Essential classroom technology
A few weeks ago, I wrote:
I would also be interested in establishing a school learning community that values face-to-face dialogue, debate, and experiential, first-hand learning for students and teachers alike. If we are to ask that our students are committed to the present moment of their current learning, why shouldn’t we expect the same of one another?
Blog Post as Essay: Cell Phones in the Classroom
How much has changed since this photo was taken?
After writing that post, I thought about the possibilities of setting up this ultimately face-to-face school environment that would not only challenge those of us who rely on futuristic technologies – iPhones, laptops, projectors, etc – to rethink our jobs as facilitators of classroom learning, but also give those who would ban cellphones in their classroom a greater context to appreciate the current, rampant rate of technological progress.
I thought that a week without technology – without email, photocopiers, announcements and overhead projectors – would be a bounding step forward in establishing a truly local school community, and a rallying point for digital natives, and immigrants.
- Why not turn such a week into a fundraiser, a way to promote awareness about our dependence on technology, and question our relationship with our digital (as well as other) tools?
As he has a habit of doing, Ira Socol is a few steps ahead of me:
Let’s try a week without clocks and bells. Few technologies interrupt the learning process more, and limit learning to “the shallows” more, than the school timetable. And few things belittle students more – or expose our hypocrisies more – than bells. They are not just Pavlovian, they are unfairly so. Kids are “late” when the bell rings, but teachers often insist that they get dismissal power, meaning bells are only significant when they can punish students.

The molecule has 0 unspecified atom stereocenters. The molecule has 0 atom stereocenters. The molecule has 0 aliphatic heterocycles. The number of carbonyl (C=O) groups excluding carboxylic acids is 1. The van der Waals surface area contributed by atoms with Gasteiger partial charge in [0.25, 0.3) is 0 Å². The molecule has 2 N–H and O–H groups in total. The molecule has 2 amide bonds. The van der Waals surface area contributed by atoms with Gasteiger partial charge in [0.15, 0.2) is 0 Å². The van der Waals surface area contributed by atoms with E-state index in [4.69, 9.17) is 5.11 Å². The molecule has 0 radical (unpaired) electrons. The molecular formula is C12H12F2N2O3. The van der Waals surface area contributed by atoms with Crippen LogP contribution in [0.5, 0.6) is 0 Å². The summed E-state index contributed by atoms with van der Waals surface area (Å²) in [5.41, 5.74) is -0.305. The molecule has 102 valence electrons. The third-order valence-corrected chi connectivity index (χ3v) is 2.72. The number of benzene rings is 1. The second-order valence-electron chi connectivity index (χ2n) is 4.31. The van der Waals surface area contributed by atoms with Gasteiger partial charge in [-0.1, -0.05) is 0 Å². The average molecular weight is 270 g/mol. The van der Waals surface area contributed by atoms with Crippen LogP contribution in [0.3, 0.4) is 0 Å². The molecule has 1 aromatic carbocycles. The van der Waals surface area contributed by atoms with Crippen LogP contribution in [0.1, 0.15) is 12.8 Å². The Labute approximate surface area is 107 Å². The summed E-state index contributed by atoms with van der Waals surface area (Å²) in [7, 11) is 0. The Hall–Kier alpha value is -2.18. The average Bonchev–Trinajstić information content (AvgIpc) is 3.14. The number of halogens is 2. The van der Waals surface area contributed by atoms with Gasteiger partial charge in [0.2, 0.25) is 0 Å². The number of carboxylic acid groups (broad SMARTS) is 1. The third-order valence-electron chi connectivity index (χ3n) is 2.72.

So take a week. Cancel the start time and the finish time. Abandon the class schedule. Let students pick which of their classrooms they want to be in – and when. Let kids spend a day working on one thing, or five minutes, whichever they need and want. Let them eat when they want, use the toilet when they want, debate Shakespeare when they want. See what happens.
Our school schedule was invented by Henry Barnard to train kids for industrial shift work. Is that what are schools are still designed to do?
Let’s try a week without desks and chairs. Pile them all up in the corner and ignore them. Let kids bring what they need to make themselves comfortable. As I asked one school district: “Do any of you have furniture like this at home?”
The chair and desk, that contribution of William Alcott in the 1830s, might have made sense then. But we have central heating now, and carpets are available everywhere. And pillows are cheap at Ikea – so are lapdesks. And kids would rather be comfortable.
And… teachers might find themselves worrying a whole lot less about controlling how kids sit in their chairs.
Let’s try a week without books and paper. We know how many of our kids struggle with reading and writing – the physical acts. The word decoding, the holding of the pen, the traditional keyboarding – these things are our primary creators of disability.
So let’s get “Socratic” for a week. Lets get fully digital (adaptable text, speech recognition) or simply verbal/audio. Let’s talk and listen. Let’s think out loud and work on auditory memory.
We might see a whole new set of student skills rise to the top with those “Gutenberg technologies” stripped from our kids’ lives. We might see a whole new kind of learning.
How it could be.